The U.S. Department of Justice recently stated that a remedy in Federal Trade Commission v. Qualcomm, pending in the Northern District of California, “should work as little injury as possible to other public policies.” The DOJ’s counsel gains added force from provocative evidence in the foreshortened Apple-Qualcomm licensing trial in the Southern District of California, says professor David Teece of the University of California, Berkeley.
Over a dozen major law firms have joined our effort to overcome the legal obstacles that states, cities and businesses face in fighting climate change. But more lawyers are needed, say Michael Gerrard of Columbia Law School and John Dernbach of Widener University Commonwealth Law School.
On Friday, AdvoCare announced that an immediate change to its business model was its “only viable option" and that it was “in confidential talks” with the Federal Trade Commission. It seems likely that AdvoCare made the change in order to argue that the FTC does not have authority to bring this case against the company, says John Villafranco of Kelley Drye.
The Federal Trade Commission is well-equipped to take action against the anti-competitive "rebate walls" that pharmaceutical manufacturers are structuring in order to block new innovative drugs from entering the market, says David Balto, a former policy director of the FTC's Bureau of Competition.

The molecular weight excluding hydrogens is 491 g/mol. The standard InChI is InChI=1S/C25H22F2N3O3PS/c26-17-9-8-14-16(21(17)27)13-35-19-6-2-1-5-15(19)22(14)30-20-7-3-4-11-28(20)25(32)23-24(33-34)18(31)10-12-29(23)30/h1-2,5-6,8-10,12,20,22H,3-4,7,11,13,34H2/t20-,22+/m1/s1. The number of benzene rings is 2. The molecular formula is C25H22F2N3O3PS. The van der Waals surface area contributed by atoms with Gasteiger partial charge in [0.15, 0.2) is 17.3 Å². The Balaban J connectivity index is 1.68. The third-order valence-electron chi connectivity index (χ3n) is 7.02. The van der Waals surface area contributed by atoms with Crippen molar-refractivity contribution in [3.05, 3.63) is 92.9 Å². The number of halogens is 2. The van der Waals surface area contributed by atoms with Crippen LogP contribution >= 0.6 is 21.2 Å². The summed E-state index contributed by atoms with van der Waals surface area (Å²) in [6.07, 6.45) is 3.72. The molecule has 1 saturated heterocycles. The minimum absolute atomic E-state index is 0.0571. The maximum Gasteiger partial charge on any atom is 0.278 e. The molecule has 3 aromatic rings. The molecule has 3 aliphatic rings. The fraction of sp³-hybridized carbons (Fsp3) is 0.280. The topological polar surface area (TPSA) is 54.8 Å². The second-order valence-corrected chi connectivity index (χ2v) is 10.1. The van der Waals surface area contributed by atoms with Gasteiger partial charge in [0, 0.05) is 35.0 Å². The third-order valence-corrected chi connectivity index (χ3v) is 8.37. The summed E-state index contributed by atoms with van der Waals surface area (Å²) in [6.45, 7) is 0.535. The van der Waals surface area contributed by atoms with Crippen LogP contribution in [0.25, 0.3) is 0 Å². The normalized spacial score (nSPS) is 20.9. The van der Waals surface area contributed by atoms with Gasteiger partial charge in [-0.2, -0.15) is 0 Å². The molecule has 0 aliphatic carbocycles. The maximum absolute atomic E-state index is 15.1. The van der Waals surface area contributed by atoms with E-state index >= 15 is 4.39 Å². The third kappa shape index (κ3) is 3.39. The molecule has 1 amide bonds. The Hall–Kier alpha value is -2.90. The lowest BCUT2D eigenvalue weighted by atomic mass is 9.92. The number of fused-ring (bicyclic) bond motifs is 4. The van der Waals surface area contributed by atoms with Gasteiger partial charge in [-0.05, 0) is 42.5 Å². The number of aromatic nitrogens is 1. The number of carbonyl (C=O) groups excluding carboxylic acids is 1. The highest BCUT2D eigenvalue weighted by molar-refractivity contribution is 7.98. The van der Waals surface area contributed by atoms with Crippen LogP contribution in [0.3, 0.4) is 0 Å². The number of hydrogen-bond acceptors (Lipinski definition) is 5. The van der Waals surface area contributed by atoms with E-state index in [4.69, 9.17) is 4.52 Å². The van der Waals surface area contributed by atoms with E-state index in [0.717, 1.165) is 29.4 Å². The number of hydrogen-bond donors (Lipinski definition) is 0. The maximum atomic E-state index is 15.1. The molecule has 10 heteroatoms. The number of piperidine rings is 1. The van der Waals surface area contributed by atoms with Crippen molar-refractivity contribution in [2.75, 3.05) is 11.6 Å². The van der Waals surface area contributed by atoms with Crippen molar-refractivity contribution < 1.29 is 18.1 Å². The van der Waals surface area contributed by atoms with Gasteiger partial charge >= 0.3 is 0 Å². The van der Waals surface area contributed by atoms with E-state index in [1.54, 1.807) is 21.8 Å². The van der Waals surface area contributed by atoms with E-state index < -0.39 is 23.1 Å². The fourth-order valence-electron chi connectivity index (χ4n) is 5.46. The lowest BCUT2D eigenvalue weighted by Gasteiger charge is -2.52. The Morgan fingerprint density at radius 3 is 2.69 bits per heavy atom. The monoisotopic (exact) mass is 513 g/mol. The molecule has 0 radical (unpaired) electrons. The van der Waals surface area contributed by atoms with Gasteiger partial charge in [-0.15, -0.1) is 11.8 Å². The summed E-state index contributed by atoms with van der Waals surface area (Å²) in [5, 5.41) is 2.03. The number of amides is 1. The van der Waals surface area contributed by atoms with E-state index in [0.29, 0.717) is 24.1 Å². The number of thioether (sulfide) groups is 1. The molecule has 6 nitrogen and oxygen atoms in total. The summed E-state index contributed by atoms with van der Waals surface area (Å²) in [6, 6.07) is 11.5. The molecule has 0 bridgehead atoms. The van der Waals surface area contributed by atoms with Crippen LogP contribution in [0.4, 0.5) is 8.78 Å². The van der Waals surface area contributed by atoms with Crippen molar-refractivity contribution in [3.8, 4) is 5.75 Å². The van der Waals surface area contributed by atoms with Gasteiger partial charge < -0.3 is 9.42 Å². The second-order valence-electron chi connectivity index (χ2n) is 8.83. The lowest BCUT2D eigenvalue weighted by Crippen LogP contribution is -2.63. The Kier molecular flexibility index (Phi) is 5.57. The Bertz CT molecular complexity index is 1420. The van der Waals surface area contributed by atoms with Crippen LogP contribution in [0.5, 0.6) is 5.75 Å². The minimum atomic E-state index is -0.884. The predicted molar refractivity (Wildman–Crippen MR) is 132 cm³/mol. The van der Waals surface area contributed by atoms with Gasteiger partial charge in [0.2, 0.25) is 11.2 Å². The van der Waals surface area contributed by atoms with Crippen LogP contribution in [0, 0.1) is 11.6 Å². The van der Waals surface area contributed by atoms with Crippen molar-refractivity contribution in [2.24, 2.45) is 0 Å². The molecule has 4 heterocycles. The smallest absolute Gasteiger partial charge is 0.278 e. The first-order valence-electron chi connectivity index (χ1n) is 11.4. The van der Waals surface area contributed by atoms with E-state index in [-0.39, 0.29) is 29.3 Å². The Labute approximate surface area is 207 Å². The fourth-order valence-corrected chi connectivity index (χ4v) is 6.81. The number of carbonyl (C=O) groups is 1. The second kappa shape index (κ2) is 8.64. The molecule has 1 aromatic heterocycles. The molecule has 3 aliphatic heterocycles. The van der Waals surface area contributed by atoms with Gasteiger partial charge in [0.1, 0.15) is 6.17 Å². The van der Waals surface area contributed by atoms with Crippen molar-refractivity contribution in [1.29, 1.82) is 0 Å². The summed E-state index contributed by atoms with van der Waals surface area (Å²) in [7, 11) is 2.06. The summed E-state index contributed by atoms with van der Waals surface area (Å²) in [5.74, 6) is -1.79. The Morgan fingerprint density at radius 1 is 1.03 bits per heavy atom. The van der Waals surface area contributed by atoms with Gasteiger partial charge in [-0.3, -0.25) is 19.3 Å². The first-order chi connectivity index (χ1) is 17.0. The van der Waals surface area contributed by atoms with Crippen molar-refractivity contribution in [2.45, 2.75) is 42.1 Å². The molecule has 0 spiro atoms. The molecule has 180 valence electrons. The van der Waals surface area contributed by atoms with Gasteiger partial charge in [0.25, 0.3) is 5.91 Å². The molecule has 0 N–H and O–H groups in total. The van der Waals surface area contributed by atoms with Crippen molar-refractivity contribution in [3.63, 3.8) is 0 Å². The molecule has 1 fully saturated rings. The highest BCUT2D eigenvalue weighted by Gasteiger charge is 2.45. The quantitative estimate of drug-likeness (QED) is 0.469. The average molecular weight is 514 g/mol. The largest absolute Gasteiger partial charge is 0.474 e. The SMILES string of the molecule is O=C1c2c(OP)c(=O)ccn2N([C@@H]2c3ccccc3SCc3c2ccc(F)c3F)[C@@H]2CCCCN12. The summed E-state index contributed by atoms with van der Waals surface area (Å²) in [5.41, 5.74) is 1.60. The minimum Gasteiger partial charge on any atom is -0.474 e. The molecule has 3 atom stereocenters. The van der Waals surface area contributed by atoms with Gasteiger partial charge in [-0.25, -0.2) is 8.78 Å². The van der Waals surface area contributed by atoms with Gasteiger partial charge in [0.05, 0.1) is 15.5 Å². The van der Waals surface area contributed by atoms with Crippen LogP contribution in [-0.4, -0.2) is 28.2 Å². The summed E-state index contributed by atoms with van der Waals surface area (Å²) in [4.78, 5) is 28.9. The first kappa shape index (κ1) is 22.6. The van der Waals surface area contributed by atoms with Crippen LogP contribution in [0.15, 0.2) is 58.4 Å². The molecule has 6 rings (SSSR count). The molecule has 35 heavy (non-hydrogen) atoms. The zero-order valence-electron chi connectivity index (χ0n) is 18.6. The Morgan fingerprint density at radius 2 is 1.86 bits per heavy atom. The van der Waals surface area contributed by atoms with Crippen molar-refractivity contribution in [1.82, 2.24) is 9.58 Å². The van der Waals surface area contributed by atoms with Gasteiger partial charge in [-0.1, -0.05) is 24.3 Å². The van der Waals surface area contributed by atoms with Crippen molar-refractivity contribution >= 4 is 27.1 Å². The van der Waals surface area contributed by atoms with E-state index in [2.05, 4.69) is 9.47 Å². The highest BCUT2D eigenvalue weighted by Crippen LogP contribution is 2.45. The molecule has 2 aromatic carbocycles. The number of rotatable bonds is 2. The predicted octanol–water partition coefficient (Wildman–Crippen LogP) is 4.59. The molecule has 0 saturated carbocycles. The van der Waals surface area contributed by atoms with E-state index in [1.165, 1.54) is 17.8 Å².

In this monthly series, legal recruiting experts from Major Lindsey & Africa interview legal industry leaders about the increasingly competitive business environment. Here, Rod Osborne talks with Gary Tully, head of legal operations at Gilead Sciences.
The No Oil Producing and Exporting Cartels Act has been reintroduced in Congress, and the oil market conditions that spurred this needed legislation in 2000 are just as widespread today — but so are the inaccurate criticisms of this bill, says attorney Seth Bloom, who drafted the original version of NOPEC.
My mother's connection to her Native American heritage had a major influence on my career — my decision to enter the legal profession was driven by the desire to return to my tribal community and help it in any way I could, says Jason Hauter of Akin Gump.
An ongoing multidistrict litigation alleges manipulation of the formula used to determine the settlement price for derivatives based on the Chicago Board Options Exchange’s volatility index. But a review of trading data reveals how reasons other than manipulation can explain trading activity on any given day, say consultants with Analysis Group.
The primary practical implication of the U.S. Supreme Court's ruling Monday in Apple v. Pepper is that the court's Illinois Brick precedent remains an obstacle to federal antitrust claims for damages, but that its scope arguably has been limited, say attorneys at Skadden.
Though the Federal Circuit's decision in Amarin v. U.S. International Trade Commission mandates careful drafting of Food, Drug and Cosmetics Act-related Section 337 claims under the Tariff Act, it arguably leaves the door open for creative litigants to raise claims for less common "unfair acts," say attorneys at Ropes & Gray.